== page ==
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Out of work and on line at the Salvation Army, circa 1935.
This week in the Great Recession marks the 80th anniversary of the "Black Tuesday" crash on Wall Street, an signal event of the Great Depression. As Sam Sanders writes for NPR, even that dark time had its winners.
Sanders looks at businesses and people who made themselves wealthy during those years — from Mae West to Joseph Kennedy — and at how everyone else eked by. For one thing, he notes, a lot of them were locavores before anyone had thought to call themselves such a thing:
Soup became a staple because it could be made with whatever was in the kitchen, could be cooked in one pot and could be stretched just by adding water. Depression soup was one part ketchup to two parts water. Stale bread became croutons or bread pudding.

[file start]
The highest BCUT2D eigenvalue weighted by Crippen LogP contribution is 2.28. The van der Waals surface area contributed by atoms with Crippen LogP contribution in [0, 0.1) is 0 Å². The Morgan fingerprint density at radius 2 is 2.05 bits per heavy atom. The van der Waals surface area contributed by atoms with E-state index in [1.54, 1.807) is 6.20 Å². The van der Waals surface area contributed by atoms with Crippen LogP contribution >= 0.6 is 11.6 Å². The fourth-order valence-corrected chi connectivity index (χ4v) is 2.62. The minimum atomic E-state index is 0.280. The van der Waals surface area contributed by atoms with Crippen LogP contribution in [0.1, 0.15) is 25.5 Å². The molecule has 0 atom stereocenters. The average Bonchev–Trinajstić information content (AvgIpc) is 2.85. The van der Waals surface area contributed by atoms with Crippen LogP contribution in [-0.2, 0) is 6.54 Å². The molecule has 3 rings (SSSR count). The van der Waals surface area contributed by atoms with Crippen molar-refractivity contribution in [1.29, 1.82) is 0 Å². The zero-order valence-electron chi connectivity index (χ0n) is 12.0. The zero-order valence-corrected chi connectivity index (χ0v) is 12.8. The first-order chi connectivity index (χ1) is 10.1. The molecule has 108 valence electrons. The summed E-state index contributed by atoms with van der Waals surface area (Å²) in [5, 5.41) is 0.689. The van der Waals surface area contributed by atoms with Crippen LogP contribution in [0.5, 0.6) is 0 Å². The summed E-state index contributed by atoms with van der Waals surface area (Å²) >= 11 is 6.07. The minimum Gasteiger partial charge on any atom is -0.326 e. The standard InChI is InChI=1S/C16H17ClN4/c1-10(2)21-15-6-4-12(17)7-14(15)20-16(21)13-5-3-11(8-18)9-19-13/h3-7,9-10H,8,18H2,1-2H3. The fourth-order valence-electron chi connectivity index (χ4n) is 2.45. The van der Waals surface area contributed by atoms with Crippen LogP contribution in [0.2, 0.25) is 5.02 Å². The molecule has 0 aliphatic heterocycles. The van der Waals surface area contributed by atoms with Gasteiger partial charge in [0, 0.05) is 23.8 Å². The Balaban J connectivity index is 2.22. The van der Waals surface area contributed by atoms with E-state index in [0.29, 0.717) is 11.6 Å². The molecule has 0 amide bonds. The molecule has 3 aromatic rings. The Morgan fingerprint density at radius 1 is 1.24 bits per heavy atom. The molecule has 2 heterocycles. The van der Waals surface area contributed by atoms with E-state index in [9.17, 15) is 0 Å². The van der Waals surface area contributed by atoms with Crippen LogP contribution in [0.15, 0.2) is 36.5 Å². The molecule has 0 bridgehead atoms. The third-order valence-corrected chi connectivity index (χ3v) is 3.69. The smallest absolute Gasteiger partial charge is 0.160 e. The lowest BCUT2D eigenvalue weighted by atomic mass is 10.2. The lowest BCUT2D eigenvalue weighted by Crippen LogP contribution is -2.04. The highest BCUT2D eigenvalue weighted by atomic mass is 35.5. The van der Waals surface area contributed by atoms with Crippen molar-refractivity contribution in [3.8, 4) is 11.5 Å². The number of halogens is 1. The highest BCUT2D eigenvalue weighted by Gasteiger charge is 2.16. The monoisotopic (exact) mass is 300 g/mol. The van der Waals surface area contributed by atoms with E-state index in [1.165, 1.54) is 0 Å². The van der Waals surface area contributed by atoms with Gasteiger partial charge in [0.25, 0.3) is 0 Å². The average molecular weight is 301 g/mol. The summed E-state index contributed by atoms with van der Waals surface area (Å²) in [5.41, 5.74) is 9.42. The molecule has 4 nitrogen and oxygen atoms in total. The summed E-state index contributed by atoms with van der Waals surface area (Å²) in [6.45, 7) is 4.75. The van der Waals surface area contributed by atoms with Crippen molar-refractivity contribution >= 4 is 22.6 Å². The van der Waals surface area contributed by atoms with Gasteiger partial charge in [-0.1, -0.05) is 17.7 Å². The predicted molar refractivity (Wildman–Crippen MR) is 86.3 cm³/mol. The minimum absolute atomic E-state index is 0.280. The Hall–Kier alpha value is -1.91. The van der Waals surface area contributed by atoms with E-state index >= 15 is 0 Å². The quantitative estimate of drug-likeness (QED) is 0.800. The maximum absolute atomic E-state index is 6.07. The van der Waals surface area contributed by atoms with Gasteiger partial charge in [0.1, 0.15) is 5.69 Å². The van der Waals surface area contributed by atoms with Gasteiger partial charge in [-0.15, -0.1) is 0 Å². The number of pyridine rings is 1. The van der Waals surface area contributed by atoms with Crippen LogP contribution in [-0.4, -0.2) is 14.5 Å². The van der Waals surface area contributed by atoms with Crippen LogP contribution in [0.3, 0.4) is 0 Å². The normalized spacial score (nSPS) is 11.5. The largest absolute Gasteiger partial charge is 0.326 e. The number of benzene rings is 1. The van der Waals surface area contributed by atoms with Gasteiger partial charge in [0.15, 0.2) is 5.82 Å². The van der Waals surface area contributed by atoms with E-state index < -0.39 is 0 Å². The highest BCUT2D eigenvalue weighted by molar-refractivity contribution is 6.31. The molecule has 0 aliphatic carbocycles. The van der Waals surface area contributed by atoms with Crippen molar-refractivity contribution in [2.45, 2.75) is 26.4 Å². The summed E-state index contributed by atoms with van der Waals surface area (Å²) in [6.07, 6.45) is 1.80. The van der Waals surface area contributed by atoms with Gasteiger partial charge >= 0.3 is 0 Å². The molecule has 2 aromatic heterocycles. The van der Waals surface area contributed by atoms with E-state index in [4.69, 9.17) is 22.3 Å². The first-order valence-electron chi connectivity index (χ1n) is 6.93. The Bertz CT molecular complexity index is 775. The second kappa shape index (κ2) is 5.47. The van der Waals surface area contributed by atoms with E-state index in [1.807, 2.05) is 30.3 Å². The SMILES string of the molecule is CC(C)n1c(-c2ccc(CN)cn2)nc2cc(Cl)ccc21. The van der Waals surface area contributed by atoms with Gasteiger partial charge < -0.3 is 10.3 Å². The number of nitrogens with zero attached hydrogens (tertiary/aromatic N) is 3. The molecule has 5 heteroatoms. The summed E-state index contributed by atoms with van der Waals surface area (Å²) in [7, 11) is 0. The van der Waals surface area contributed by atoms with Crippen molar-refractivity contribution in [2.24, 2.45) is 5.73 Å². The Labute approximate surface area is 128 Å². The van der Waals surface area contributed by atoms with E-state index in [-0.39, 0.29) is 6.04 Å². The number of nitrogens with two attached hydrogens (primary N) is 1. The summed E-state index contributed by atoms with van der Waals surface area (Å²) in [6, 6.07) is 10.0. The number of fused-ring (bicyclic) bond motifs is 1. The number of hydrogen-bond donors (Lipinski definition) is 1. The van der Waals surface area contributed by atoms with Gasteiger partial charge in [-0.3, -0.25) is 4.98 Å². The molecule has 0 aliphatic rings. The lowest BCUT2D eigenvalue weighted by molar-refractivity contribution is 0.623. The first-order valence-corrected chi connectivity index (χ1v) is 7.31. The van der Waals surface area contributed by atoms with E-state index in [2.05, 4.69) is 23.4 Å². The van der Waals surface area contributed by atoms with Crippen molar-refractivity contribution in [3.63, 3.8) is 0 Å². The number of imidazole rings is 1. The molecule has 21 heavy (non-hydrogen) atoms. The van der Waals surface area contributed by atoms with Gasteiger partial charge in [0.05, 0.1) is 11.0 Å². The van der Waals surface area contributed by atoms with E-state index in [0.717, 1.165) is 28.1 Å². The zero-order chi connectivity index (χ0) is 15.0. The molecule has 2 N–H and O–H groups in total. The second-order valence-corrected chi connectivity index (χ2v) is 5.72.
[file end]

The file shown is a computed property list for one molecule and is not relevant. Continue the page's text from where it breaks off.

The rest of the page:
Dishes began to be made from a variety of weeds, like dandelions, milkweed and cattails.
People also began gardening to produce their own food and butchered their own meat. But many could no longer afford meat and began relying on meatless dishes like nut hash, black-eyed pea sausage, and meatloaf made of cottage cheese, crushed peanuts and rice.